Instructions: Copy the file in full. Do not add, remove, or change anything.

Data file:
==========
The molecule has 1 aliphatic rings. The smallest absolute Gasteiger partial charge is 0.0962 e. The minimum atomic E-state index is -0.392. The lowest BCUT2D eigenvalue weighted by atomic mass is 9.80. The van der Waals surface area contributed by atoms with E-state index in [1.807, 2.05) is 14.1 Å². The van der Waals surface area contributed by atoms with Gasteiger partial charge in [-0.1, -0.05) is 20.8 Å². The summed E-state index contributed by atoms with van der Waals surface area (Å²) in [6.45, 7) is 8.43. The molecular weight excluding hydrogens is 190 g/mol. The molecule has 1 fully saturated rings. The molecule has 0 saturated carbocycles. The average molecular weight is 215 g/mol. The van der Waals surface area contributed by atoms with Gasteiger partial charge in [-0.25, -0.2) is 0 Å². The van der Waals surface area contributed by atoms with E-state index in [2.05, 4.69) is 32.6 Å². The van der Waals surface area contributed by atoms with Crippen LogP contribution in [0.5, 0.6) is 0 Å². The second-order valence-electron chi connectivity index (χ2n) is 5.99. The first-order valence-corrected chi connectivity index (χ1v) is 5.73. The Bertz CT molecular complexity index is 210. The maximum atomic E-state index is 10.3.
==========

The molecule has 1 aliphatic rings. The smallest absolute Gasteiger partial charge is 0.0962 e. The minimum atomic E-state index is -0.392. The lowest BCUT2D eigenvalue weighted by atomic mass is 9.80. The van der Waals surface area contributed by atoms with E-state index in [1.807, 2.05) is 14.1 Å². The van der Waals surface area contributed by atoms with Gasteiger partial charge in [-0.1, -0.05) is 20.8 Å². The summed E-state index contributed by atoms with van der Waals surface area (Å²) in [6.45, 7) is 8.43. The molecular weight excluding hydrogens is 190 g/mol. The molecule has 1 fully saturated rings. The molecule has 0 saturated carbocycles. The average molecular weight is 215 g/mol. The van der Waals surface area contributed by atoms with Gasteiger partial charge in [-0.25, -0.2) is 0 Å². The van der Waals surface area contributed by atoms with E-state index in [2.05, 4.69) is 32.6 Å². The van der Waals surface area contributed by atoms with Crippen LogP contribution in [0.5, 0.6) is 0 Å². The second-order valence-electron chi connectivity index (χ2n) is 5.99. The first-order valence-corrected chi connectivity index (χ1v) is 5.73. The Bertz CT molecular complexity index is 210. The maximum atomic E-state index is 10.3.